There’s this misconception that Michigan can’t reach its ceiling with McNamara, but, like, did everyone already forget last year? Michigan went to the freaking College Football Playoff.
McNamara threw for 2,576, 15 touchdowns and six interceptions. He only averaged 7.9 yards per attempt, but he also ran the offense well. And by all accounts, he’s improved significantly this offseason.
I don’t think Harbaugh is going to look at the quarterback who led him to a Big Ten title a year ago, name him a captain, and then tell him he lost his job to a sophomore. As much faith as I have in McCarthy long-term, that would go against everything we’ve seen from Harbaugh the last seven years.
Who will be Michigan’s starting quarterback by the Penn State game?
Derick: Cade McNamara
Here’s how I feel about the Michigan quarterback situation: If McNamara, coming off a strong season in which he led Michigan to a Big Ten title, doesn’t do something to warrant losing the starting job, McCarthy isn’t going to be able to take it.
If McNamara is as good or better than last season and Michigan is winning, what motivation does Harbaugh have to make a change? Many Michigan fans seem to be rooting for McCarthy to take the job midway through the season, but to that I’d say, “Be careful what you wish for.”
The only way I see Harbaugh making that move (barring injury) is if McNamara is playing poorly and Michigan is losing games.
Brandon: J.J. McCarthy
McNamara will start the season under center for the Men in Maize, but by Week 8, it will be McCarthy.
McCarthy overall has way more ability than McNamara, as he is more athletic, has better field vision, better arm strength, and is a greater threat to opposing defenses.
His teammates have been raving about the throws he’s made during camp, with some even comparing him to Patrick Mahomes.
His athleticism will be just what the doctor ordered for Michigan to return to the College Football Playoff.
How many games will Michigan win during the regular season?
Derick: 10 wins
I think most of the Michigan fan base is wavering between 10 and 11 wins, but for me, the decision was between nine and 10.
First of all, I think the Ohio State road game is going to be tough. The Buckeyes always have a loaded roster, but now they’re at home, and also angry.
I also refuse to pick against Iowa in what’s sure to be a night game at Kinnick Stadium. Weird stuff happens in those games, and it never ends well for Michigan, which hasn’t won there since 2005. Just look at 2016, when Michigan was the much better team and then, well, that happened.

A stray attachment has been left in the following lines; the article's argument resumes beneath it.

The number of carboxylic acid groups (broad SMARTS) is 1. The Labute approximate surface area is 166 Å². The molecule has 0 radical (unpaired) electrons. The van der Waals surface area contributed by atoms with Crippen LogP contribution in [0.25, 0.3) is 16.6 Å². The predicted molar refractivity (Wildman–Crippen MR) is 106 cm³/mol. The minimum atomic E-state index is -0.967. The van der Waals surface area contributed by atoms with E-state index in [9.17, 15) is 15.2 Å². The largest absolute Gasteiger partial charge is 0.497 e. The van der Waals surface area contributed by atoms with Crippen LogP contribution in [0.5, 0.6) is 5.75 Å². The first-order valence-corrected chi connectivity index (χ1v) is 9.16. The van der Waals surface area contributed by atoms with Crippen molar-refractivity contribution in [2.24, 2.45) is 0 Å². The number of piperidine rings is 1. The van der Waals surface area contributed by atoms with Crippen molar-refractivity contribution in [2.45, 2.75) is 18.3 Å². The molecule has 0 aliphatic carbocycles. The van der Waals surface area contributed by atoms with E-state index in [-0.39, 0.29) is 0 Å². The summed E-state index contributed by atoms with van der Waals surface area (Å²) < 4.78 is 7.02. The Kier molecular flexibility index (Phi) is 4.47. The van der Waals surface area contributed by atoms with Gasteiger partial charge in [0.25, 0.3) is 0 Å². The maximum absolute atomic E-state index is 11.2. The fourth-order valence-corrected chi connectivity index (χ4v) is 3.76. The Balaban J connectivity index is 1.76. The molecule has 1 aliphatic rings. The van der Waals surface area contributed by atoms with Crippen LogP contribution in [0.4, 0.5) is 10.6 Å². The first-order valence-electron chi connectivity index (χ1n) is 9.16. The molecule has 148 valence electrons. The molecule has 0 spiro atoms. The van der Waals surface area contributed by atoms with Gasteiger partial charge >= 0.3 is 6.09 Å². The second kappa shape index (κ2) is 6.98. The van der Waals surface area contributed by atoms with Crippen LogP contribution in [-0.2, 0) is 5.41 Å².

So, this is oversimplifying a bit, but it largely comes down to the Penn State and Michigan State games. They’re both in Ann Arbor, and I think that same revenge factor that’ll help Ohio State should favor Michigan against MSU. As for Penn State, it’s hard to know what to expect after back-to-back losing seasons in Big Ten play.
Michigan’s schedule really boils down to those four games, and I think expecting the Wolverines to go 2-2 is reasonable.
OK Brandon, before the people read your response, I have to remind them of this gem you wrote back in January. Has anything changed?
Brandon: 12 wins
Nope! I expect the Michigan Wolverines to run the table this year -- and before you laugh, they were one game away from 12-0 last season.
They have a plethora of weapons returning on the offensive side of the ball, and although they’ve lost numerous players on defense, Harbaugh will have that unit ready, as he always does.
The old saying is to shoot for the moon and land on the stars. They’ve been to the mountain top and fell short. The taste of victory is delightful, and I can’t see them letting that feeling go this season, especially with the men they’ll have under center.
Hey Derick, like the old commercial said, “Anything less is uncivilized.”
What has to happen for this season to be considered a success?
Derick: Michigan must win 11 games, one way or another
Just because Michigan won the Big Ten last year doesn’t mean this season would be a failure without a repeat -- not in my eyes, anyway.
As I said before, I think beating Ohio State is going to be a tall order. But if the Wolverines lose that game and finish 11-1, they’ll be right in the mix for another playoff bid, and at worst, they’d likely play in the Rose Bowl.
If Michigan goes 10-2, the only way to make the season a success is to finally win a bowl game. Harbaugh hasn’t done so since way back on New Year’s Day 2016, when his team massacred Florida in the Citrus Bowl.
An 11-2 finish with wins over Michigan State and Penn State, a perfect 8-0 home record, and a New Year’s Six bowl win might leave some fans disappointed, but I believe that would qualify as a success.
Brandon: Michigan must make the national championship game
For this season to be successful, the Wolverines must return to the College Football Playoff, win their first-round matchup, and make it to the title game.
Is that too much to ask for?
Now, realistically, we would like the team to remain as healthy as possible, which is something they didn’t do last season, as their best player, Bell, only played in one game.
Imagine what they would’ve been like if Bell played the whole season. We’re talking about double coverage, which would’ve left one-on-one matchups for Cornelius Johnson, who was productive in 2021, A.J. Henning, and Andrel Anthony.
Anything other than making it to the national championship game would be a failure.